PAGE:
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Local organizations provide additional support to families through pregnancy, postpartum

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News from Eristina Moore, Providence St. Joseph Medical Center

POLSON — Providence St. Joseph Medical Center and St. Luke’s Community Hospital recently partnered with Helping Hands to educate new mothers and families on postpartum mood disorders by providing educational materials and a $25 incentive when mothers attend their postpartum check. 

Helping Hands is a local non-profit organization that serves the community’s most vulnerable in their time of emergent need and the incentives are funded through their Zero to Five Flathead Reservation & Lake County grant project. “We started on Valentine’s Day because we wanted to show love to our community’s growing families,” said Jennifer Rolfsness, Helping Hands Executive Director. Pregnancy and postpartum are a time full of changes for a growing family. One in five women will experience a mood disorder up to one year after delivering a baby, and partners are also at risk. Through the Helping Hands incentive, families are given a card at the newborn check that educates them about postpartum mood disorders. When they return the card to the OB provider at the postpartum check, they receive a $25 gift card. This incentivizes patients to learn about postpartum mood disorders and opens the door for conversations with OB providers. “Families will bring their baby to well-child checks but forget that it is also important to care for themselves and follow up 6-8 weeks after delivery. Educating families empowers them to know what symptoms to watch for and discuss with their doctors,” said Lisa Grainey, Providence RN Care Manager and Helping Hands Project Manager. “So far, the new moms and families that have received education on postpartum mood disorders and the incentive have been receptive and thankful,” adds Tommie Linsebigler, St. Luke’s Case Manager.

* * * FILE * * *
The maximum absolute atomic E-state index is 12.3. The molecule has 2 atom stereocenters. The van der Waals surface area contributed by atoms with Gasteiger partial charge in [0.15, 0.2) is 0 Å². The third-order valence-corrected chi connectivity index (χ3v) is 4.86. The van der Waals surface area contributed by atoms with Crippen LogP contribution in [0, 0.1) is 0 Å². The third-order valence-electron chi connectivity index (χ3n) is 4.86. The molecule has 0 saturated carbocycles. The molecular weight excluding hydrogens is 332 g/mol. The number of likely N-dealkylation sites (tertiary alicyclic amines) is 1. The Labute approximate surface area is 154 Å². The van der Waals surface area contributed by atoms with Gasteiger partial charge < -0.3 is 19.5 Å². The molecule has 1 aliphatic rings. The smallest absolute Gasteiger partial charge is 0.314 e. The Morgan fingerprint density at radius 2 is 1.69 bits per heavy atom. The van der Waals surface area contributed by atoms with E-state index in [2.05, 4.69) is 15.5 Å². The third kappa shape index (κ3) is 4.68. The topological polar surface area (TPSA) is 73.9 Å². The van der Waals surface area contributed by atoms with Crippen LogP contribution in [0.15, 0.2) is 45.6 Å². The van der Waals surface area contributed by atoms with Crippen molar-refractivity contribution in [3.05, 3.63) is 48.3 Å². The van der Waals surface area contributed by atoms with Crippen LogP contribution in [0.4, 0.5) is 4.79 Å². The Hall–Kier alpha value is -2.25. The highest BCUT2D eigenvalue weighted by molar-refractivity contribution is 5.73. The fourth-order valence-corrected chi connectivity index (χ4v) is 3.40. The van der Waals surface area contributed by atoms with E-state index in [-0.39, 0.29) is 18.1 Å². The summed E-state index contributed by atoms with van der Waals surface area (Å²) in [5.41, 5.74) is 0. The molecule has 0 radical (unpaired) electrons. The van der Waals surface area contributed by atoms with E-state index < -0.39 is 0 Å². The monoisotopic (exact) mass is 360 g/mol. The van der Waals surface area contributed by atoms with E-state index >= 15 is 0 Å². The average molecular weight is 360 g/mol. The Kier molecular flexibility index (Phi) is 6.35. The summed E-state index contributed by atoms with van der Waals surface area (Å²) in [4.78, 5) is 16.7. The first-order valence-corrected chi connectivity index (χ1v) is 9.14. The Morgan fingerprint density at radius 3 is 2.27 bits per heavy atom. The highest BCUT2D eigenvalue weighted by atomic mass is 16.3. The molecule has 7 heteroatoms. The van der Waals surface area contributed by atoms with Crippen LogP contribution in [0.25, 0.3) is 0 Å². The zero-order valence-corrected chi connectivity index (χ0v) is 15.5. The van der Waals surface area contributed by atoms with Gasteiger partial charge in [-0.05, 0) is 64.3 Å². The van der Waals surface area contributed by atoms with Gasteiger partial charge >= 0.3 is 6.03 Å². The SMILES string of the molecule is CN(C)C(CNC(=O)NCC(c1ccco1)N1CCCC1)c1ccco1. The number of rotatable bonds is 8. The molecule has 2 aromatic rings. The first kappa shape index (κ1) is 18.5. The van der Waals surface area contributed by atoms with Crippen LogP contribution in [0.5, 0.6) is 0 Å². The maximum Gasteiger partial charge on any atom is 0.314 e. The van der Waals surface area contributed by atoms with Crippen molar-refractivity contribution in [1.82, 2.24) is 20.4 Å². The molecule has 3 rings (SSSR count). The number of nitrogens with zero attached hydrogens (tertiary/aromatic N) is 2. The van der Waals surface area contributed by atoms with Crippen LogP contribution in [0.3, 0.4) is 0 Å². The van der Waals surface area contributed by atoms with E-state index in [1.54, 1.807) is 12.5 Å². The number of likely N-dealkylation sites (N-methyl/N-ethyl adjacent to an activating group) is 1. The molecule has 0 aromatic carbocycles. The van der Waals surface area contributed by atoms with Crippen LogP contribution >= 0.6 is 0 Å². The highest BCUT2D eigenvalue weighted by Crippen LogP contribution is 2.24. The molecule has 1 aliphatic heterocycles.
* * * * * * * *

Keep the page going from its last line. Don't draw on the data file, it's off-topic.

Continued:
Area hospitals are working with The Meadowlark Initiative®, (a program supported through a partnership between the Montana Healthcare Foundation and the Montana Department of Public Health and Human Services), to screen all patients for mood disorders and provide timely treatment when needed. By screening all patients for mood disorders, health care providers can better understand if common pregnancy symptoms like decreased energy and appetite changes indicate something more serious. Other symptoms of mood disorders – like constant worry, loss of interest in previously enjoyed activities, or thoughts of wanting to hurt yourself or your baby – can be difficult for women to experience and ask for help with. 

Our community is working to make it the standard of care to look for, discuss, and provide tools to families to ease their way on the adventure of parenthood. Additionally, by screening for mood disorders throughout pregnancy and postpartum, we can evaluate if treatment options are helping or if we need to try a different approach. Treatment for mood disorders can include connecting with others, exercise, sleep, diet, yoga, meditation, or counseling. Both hospitals have additional staff to assist with connecting to community resources and support. 


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